The impact on real yields elsewhere obviously depends on drivers. Aside from a hawkish Fed, including possible balance sheet reduction, markets may also expect withdrawal of accommodation elsewhere too. In fact, EUR real yields arguably led USD real yields higher recently following hawkish Draghi commentary (Figure 6 top RHS). But more medium term, EA and US real yields decoupled with the end of US QE in 2014, and the advent of ECB and BoJ asset purchases, so there need not be any automatic rise in foreign yields in response to US ones if the primary driver is a relatively hawkish Fed (Figure 6 top LHS). In fact, the normal rates beta from US to EA and JP is likely lower as Fed balance sheet reduction combines with ECB and BoJ LSAPs, even if at a slower pace than before.
Under our two scenarios of a peak in US real yields of 24bp and 144bp higher respectively, the impact on real yields in Japan and the EA are estimated in Figure 6 (bottom LHS). We estimate a beta of approximately 20% for JP and 40% for EA real swap yields based on three calculations as described in Figure 7.
What about EM? Figure 6 bottom RHS shows that recent improvements in EM fundamentals, the gradual nature of the US real yield rise and ongoing yield grab have allowed nominal EM5y yields to de-couple from the US real yield market. It’s possible this can continue if the real yield move remains limited to recent ranges. But we are not so sure if we end up with the shock scenario of a sharper US real yield rise.
Moderately higher USD real yields are unlikely to be enough to break the recent $ malaise/ range trading. But the more extreme scenario in which markets give the Fed the green light through to a 3% FF rate would likely see EUR/$ back at or beneath the range lows at 1.05 and $/JPY at 140 (Figure 8).
We tend to see gold as a currency more than commodity and one with no Central Bank or yield. Hence when regular Central Bank yields rise, and supplies fall, alternative currencies should do worse. In this light, real yields and gold are inversely correlated as we have shown many times before. Our two real yield scenarios imply gold at $1140 and $752 respectively (Figure 9).
Finally, Risk Assets
As we show in Figure 4, Central Bank plans for liquidity withdrawal would seem to point to significant volatility ahead for risk assets including equity prices and credit spreads.
But we should also be cognisant of recent market experience. In 2015, UST real 10y yields jumped 80bp running into the first Fed hike in December. With a significant lag, equities ended up correcting about 14-15%. In contrast, when real yields rose a similar 80bp in the second half of last year, equities barely noticed (Figure 10 LHS).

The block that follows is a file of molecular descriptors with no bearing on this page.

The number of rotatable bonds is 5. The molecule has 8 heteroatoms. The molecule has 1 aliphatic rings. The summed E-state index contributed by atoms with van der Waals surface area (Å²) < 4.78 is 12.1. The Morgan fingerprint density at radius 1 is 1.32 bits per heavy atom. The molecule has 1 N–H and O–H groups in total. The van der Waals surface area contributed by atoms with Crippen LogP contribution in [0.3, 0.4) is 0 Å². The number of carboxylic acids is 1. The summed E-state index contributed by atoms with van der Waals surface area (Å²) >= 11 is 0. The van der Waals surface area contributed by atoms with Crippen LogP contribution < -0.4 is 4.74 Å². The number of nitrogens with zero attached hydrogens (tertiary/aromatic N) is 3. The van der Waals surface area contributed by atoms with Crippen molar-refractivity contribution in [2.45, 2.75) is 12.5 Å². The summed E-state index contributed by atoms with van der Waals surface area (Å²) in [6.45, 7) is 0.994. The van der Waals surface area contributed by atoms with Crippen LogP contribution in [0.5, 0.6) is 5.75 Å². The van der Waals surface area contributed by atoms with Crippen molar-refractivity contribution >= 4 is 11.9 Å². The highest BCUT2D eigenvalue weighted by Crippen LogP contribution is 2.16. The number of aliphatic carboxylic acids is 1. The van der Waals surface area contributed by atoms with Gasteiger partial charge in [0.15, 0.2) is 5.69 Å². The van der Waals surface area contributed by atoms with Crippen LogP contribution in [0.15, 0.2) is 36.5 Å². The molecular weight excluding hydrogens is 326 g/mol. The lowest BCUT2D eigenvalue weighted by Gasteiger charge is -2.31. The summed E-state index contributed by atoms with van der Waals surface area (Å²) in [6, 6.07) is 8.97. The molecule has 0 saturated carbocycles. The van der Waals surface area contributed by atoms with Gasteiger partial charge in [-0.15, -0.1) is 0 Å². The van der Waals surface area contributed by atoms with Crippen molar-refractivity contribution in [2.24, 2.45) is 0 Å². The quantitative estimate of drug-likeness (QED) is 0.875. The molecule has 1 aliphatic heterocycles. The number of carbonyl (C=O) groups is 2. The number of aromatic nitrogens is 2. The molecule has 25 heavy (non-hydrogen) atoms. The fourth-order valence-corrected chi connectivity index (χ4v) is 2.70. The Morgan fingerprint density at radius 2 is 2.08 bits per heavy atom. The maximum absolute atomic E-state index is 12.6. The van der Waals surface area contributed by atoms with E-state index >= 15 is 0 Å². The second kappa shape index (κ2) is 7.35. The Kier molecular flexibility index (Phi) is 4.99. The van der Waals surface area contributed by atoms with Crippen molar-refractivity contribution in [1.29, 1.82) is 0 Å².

One difference is in the data which was weakening sharply in the first episode even before real yields rose (a Fed policy error?). But in the 2016 event, data was strengthening, the global recovery broadening and EPS recovering. In that light the fall in the Citi US data change index currently is interesting. Forget the Citi ESI which always mean reverts over a few months. Here we see the underlying data continuing to show weaker momentum, a trend confirmed by movements in the Atlanta Fed nowcast (Figure 10, RHS). For us, this makes it more likely that the real yield rise, and associated Central Bank confidence, will indeed end up being constrained by market volatility and unpredictable tightening in financial conditions.
Whether or not the market reacts the way Citi predicted is unclear, however it is quite likely that none of this will ever happen: as Hale admits, “we are sceptical about the shift in Central Bank rhetoric given recent data (weak in the US at least) and inflation news (generally downside surprises). Financial stability is often cited as a reason for the shift in policy tone along with weaker arguments about building a buffer for the next recession.”
In other words, the Fed’s attempt to cause a recession as a buffer against the next recession is… unrealistic – and the market knows it, which is also why, despite the Fed’s protests to the contrary and Yellen’s appeals that this time the Fed means to really tighten financial conditions, it won’t be able to do so, without crashing the market, and destroying the wealth effect it spent the past 8 years putting carefully $1 trillion in newly printed dollars at a time. Which is also the bottom line: the market is confident that the Fed won’t casually destroy what it spent half a generation piecing together, with potentially terminal consequences not only for the Fed’s confidence, but for the entire economic system as we know it.
Although who knows, as Albert Edwards said this morning, “something smells different this time“…
Just remember: every Fed tightening usually ends with a financial “event.”